Multiple narrators lead us through the whole.  We are treated to the distinctive voices of the farmhand, Anna, Henrik, Erik, and their mother, the Old Mistress.  This technique makes The Brothers feel like a multi-layered work from the very beginning.  Their voices are distinctive, and the farmhand especially – contrary perhaps to expectations – is sometimes rather profound: ‘A human being never sheds his past.  He drags it around like an old overcoat and you know him by this coat, by the way it looks and smells.  Henrik’s coat is heavy and gloomy, exuding the dark stench of blood’.

As one might expect, the landscape plays a big part in this novella, as does darkness, both literally and metaphorically.  Characters are often compared to things like trees and woodpiles.  Sahlberg captures things magnificently; he is perceptive of the smallest of details.  Of the Old Mistress, he writes: ‘Her eyes change again.  A moment ago, they were shaded.  Now they darken, open out in the middle, become tiny black abysses which suck in the gaze’.  His prose is thoughtful too, and he continually views things through the lens of others, thinking to great effect how a particular scene will make an individual feel.  For instance, the Old Mistress says, ‘But boys are fated to grow into men, and a mother has to follow this tragedy as a silent bystander.  And now it seems they will kill each other, and then this, too, can be added to my neverending list of losses’.  Sahlberg is that rare breed of writer who can get inside his characters’ heads, no matter how disparate they are, and regardless of their gender and age.  Each voice here feels authentic, peppered with concerns and thoughts which are utterly believable, and which are specifically tailored to the individual.

The politics of the period have been woven in to good effect, but Sahlberg makes it obvious that it is the characters which are his focus.  Their backstories are thorough and believable; they are never overdone.  The Brothers is an absorbing novella and, as with all of Peirene’s publications, a great addition and perfect fit to their growing list of important translated novellas.

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‘The Lost Daughter Collective’ by Lindsey Drager *****

I was immediately intrigued by Lindsey Drager’s novella, The Lost Daughter Collective.  Throughout, bedtime stories told to young girls are used as cautionary tales; each, like a fairytale, starts off in rather a beguiling and sweet manner, but soon the sinister begins to creep in.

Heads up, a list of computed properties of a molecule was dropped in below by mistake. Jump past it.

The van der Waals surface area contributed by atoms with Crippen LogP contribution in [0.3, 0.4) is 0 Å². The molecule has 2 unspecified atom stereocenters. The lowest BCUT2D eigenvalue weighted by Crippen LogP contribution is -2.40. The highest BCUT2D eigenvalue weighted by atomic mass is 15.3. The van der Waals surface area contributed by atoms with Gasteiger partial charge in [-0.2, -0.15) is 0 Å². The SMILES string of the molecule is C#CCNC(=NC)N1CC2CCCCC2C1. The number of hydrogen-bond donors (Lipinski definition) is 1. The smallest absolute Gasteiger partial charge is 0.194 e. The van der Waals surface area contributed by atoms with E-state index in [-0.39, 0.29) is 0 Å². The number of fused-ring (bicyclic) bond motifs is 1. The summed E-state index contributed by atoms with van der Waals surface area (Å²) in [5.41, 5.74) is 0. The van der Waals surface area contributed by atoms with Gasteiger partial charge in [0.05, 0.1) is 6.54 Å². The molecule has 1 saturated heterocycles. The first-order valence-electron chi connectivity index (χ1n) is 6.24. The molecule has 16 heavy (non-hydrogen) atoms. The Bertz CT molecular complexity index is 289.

The main narrative, which in its first half introduces us to a five-year-old girl and her father, is interspersed with the smaller ‘bedtime’ stories, all of which add a lot to the whole.  This approach to structure is simple yet clever, and works incredibly well.  We do not learn the girl’s name, but learn about her through her thoughts, fears, and dreams.31305921

Grief is one of the mainstays of the novella, in all its many forms.  The Lost Daughter Collective of the title is a group for bereaved fathers, who have lost their daughters either to death, or to life.  The collective ‘gathers on the top floor of an abandoned umbrella factory in the downtown of a mid-sized city.  The group is composed of men who meet weekly to harness their mourning, a delicate practice best not undertaken alone.’  The fathers, different as they are, have decided that the best way to meet is to categorise their daughters into two distinct groups; there are the Dorothys, who are dead, and the Alices, who are missing.  ‘Qualifying their lost girls in this way,’ writes Drager, ‘is a silently endorsed coping mechanism.  When a new father arrives, no one need articulate the method of daughter-exit from his life.  The others can tell whether he is the victim of a Dorothy or an Alice by the new father’s posture and gait.  Father sorrow is best read through the mobile body.’

I loved the stylish fairytale feel which the prose had, and the fact that all of the characters, for the first half of the book, are unnamed; instead, they go by their job titles.  The father of our unnamed young protagonist is known as the ‘Wrist Scholar’ for instance, working as he is upon that almost unidentifiable space between hand and arm.  The themes which Drager has woven in are rather dark on the whole, and her clever ideas have such a power to them.  There is an awful lot to think about and mull over in The Lost Daughter Collective.  There are interesting twists which cause one to consider exactly what loss is, and whether one can truly overcome it.